Sunday, 22 April 2012

Small businesses say finding clients is the hard bit.

Most small business people offering services I have been talking to recently are very good at what they do. When they have an opportunity to deliver a service then all is well; enthusiasm is there and deliver is easy.

Most tell me their real problem is not doing what they do but finding the clients to apply the service to is the hard bit and very frustrating. One craftsman the other day said " I used to think of myself as a cabinet maker but now I seem to be a salesman more than a wood worker - it is not what I wanted to do".

Quite often a good copy writer, restaurant proprietor, fence builder or bathroom installer is very good at doing what they do -only if they get the work and getting the works is what makes life difficult for them. This problem makes them go out of the comfort zone into areas that previously they were not skilled in like: planning, project managing, marketing, sales and e-commerce.

How does one tackle this problem? Well unfortunately there is no easy answer but one approach is to network and collaborate with others you know - stick with what you do well and let them do the bits you don't have the expertise of. I know seems like this might cost a bit more than doing things yourself- but does it really?

Spending days in front of the laptop struggling with things you don't really understand isn't good for the soul and your time is money. Well, even if you have got loads of spare time on your hands and many small business people do at the moment, leisure seems a much more valuable use of it!

Networking, even quite passively, has benefits, recommendations are much more valuable than a cold lead.

Working in collaboration with like-minded people is psychologically lifting because being a one man band is a lonely business.

Just consider using the skills of others you help them and they help you;  it may just well pay off in the longer term.

Monday, 16 April 2012

SME Business Design & Coaching

I have been applying some business modelling techniques to helping people form their ideas into a businesses recently. A bit of a change from leading business architecture courses with large corporate organisations but in some ways it is more fulfilling when you are able to take someone's personal vision and convert into a plan to business launch.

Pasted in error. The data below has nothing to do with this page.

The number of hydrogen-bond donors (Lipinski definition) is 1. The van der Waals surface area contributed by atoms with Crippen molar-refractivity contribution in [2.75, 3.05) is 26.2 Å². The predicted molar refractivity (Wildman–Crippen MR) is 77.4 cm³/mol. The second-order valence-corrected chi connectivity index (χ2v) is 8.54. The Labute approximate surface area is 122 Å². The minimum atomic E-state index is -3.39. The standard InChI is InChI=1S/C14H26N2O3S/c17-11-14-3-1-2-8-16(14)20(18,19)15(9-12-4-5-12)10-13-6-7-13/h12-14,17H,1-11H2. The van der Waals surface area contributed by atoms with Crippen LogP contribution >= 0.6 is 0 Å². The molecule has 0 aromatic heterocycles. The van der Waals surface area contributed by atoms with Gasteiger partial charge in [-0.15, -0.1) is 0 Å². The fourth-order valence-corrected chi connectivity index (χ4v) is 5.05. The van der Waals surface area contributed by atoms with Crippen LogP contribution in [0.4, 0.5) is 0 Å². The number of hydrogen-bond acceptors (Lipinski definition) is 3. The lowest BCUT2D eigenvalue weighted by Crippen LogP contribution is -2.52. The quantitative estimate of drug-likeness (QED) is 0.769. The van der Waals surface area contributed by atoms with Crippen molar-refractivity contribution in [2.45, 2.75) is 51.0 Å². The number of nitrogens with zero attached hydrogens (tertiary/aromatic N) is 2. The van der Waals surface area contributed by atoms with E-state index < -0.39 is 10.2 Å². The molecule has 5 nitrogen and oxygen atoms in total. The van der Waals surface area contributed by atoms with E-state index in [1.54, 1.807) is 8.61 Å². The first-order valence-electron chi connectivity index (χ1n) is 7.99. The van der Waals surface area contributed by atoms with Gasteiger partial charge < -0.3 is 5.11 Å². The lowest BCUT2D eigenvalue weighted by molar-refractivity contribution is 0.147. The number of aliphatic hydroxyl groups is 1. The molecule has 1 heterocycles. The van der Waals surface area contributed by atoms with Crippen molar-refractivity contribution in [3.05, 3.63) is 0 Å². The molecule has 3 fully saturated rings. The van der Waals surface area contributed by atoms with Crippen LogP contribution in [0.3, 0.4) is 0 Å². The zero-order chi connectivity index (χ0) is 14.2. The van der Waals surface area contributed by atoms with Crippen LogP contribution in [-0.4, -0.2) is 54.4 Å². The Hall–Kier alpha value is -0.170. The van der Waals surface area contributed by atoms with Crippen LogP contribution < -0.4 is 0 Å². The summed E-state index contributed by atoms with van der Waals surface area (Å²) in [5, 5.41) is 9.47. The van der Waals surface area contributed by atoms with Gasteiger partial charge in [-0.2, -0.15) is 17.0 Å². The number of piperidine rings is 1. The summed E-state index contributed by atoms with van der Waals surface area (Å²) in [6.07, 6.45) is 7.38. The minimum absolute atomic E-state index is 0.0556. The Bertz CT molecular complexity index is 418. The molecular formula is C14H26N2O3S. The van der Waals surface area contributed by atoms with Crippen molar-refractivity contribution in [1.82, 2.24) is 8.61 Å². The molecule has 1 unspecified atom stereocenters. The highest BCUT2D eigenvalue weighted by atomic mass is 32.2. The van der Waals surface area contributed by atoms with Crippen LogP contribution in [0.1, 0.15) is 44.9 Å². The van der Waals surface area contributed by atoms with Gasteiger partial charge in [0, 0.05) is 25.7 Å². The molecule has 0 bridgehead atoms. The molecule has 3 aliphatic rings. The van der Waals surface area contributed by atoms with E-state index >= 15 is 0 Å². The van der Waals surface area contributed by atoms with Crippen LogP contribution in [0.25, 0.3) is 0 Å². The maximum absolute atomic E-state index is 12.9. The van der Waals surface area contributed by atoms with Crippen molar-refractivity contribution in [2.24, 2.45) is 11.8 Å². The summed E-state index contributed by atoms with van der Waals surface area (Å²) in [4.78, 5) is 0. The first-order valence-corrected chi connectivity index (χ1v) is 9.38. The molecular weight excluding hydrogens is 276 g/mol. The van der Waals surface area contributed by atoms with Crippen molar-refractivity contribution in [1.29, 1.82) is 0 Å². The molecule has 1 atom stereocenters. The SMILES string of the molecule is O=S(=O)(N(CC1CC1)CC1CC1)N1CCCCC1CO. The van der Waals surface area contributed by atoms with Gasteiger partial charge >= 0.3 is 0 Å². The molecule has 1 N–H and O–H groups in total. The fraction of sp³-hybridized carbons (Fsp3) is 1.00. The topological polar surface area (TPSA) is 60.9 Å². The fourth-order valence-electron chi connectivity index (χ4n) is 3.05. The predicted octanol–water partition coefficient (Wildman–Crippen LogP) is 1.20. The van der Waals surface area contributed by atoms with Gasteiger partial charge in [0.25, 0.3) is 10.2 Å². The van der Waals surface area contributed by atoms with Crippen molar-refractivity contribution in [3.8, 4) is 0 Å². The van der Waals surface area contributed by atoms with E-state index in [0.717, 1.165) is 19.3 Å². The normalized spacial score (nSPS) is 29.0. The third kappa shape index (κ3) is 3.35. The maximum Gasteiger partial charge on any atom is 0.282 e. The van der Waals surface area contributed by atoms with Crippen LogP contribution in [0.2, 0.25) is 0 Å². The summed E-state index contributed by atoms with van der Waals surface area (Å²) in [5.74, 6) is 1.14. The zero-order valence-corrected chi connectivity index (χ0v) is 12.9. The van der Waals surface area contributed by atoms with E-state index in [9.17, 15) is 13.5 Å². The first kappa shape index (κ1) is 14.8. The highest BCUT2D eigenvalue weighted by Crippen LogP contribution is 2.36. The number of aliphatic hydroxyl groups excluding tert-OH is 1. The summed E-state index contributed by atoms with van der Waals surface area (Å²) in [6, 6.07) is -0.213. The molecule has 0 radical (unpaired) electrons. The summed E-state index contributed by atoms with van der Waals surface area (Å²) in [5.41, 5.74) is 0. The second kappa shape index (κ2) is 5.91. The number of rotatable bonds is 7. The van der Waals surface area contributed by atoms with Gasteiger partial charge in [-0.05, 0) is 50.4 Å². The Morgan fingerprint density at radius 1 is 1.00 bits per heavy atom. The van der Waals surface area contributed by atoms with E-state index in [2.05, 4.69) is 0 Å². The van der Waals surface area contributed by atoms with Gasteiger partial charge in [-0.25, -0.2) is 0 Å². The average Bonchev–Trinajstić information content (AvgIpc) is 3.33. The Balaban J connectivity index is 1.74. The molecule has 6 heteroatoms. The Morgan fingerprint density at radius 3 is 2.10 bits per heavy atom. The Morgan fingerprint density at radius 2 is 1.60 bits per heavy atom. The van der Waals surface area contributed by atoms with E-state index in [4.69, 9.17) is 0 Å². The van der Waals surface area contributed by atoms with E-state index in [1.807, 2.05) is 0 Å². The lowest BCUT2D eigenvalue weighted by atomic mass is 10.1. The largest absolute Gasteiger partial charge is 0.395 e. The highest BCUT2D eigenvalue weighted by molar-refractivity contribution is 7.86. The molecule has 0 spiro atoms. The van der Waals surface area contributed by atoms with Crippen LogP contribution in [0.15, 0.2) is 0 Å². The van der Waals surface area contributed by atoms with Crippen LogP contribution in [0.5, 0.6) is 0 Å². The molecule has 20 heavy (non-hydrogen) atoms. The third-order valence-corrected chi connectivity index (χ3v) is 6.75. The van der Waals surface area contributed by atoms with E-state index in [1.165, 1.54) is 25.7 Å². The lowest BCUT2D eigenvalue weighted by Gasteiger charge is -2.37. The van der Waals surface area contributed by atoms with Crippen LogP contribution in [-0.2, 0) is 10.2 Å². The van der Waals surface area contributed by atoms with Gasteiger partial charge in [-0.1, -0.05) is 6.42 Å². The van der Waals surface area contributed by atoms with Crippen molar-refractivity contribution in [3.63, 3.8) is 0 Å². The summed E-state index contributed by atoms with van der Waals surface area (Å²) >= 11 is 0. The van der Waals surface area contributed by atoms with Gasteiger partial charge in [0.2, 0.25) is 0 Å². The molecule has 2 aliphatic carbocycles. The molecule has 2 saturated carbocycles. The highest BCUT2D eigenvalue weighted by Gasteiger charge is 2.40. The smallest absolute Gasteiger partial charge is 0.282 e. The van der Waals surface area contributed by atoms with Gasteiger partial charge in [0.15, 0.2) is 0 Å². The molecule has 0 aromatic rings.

I think the mix of large and small is good for a variety of reasons: you can distil best practice from the corporate world and convert it for the simpler business and the small business side "keeps your feet" on the ground  making you remember the importance of customers and keeping down the costs avoiding the corporate waste that we see so much in larger organisational cultures. Many of C level executives would do well to run a micro business I think it would change their outlook in so many ways.

It is clear that basic business architecture (business structure) principles work just as well for micro businesses as for major corporations. One man/woman bands sometimes do find it difficult to get the mass of ideas and thoughts distilled onto paper and that is where a business coach with business architecture skills can help. Business coaching need not just be accountancy and marketing advice as there is a both lot of breadth and depth in helping new starts.

This has led on from another exercise last year where on behalf of my local college and job centre lecturing colleagues and I  ran a business model workshop for a small group of people just starting out in business after redundancy and the feed back from that group was also encouraging. I am going to more of this, it was fun and interesting.